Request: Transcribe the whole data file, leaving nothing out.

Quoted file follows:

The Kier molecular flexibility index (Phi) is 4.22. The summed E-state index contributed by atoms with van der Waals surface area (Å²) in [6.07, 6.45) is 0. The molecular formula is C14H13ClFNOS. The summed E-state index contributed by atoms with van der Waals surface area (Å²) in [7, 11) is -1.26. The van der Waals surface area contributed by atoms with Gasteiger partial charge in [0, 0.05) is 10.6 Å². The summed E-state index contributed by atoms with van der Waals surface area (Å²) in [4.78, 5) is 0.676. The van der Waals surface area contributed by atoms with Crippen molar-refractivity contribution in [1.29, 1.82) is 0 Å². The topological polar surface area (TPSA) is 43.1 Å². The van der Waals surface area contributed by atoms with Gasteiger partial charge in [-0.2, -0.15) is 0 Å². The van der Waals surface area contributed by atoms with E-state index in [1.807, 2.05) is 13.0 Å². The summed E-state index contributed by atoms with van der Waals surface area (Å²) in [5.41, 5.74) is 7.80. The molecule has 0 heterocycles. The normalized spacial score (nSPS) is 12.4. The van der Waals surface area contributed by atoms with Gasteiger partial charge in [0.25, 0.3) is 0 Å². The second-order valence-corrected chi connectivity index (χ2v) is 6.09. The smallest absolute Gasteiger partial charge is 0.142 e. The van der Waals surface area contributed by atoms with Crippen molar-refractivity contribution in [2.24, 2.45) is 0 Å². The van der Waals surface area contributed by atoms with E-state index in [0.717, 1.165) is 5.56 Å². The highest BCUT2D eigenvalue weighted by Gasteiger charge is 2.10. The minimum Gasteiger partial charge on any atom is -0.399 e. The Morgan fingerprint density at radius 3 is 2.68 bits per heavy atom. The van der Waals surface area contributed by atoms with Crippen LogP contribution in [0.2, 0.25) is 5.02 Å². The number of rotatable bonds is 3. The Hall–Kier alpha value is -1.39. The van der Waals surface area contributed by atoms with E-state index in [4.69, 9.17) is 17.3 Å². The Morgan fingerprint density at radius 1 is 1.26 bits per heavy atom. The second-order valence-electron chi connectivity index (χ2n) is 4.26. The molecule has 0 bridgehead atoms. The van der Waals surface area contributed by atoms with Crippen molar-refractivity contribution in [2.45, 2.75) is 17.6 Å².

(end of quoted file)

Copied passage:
The Kier molecular flexibility index (Phi) is 4.22. The summed E-state index contributed by atoms with van der Waals surface area (Å²) in [6.07, 6.45) is 0. The molecular formula is C14H13ClFNOS. The summed E-state index contributed by atoms with van der Waals surface area (Å²) in [7, 11) is -1.26. The van der Waals surface area contributed by atoms with Gasteiger partial charge in [0, 0.05) is 10.6 Å². The summed E-state index contributed by atoms with van der Waals surface area (Å²) in [4.78, 5) is 0.676. The van der Waals surface area contributed by atoms with Crippen molar-refractivity contribution in [1.29, 1.82) is 0 Å². The topological polar surface area (TPSA) is 43.1 Å². The van der Waals surface area contributed by atoms with Gasteiger partial charge in [-0.2, -0.15) is 0 Å². The van der Waals surface area contributed by atoms with E-state index in [1.807, 2.05) is 13.0 Å². The summed E-state index contributed by atoms with van der Waals surface area (Å²) in [5.41, 5.74) is 7.80. The molecule has 0 heterocycles. The normalized spacial score (nSPS) is 12.4. The van der Waals surface area contributed by atoms with Gasteiger partial charge in [0.25, 0.3) is 0 Å². The second-order valence-corrected chi connectivity index (χ2v) is 6.09. The smallest absolute Gasteiger partial charge is 0.142 e. The van der Waals surface area contributed by atoms with Crippen molar-refractivity contribution in [2.24, 2.45) is 0 Å². The van der Waals surface area contributed by atoms with E-state index in [0.717, 1.165) is 5.56 Å². The highest BCUT2D eigenvalue weighted by Gasteiger charge is 2.10. The minimum Gasteiger partial charge on any atom is -0.399 e. The Morgan fingerprint density at radius 3 is 2.68 bits per heavy atom. The van der Waals surface area contributed by atoms with Crippen LogP contribution in [0.2, 0.25) is 5.02 Å². The number of rotatable bonds is 3. The Hall–Kier alpha value is -1.39. The van der Waals surface area contributed by atoms with E-state index in [4.69, 9.17) is 17.3 Å². The Morgan fingerprint density at radius 1 is 1.26 bits per heavy atom. The second-order valence-electron chi connectivity index (χ2n) is 4.26. The molecule has 0 bridgehead atoms. The van der Waals surface area contributed by atoms with Crippen molar-refractivity contribution in [2.45, 2.75) is 17.6 Å².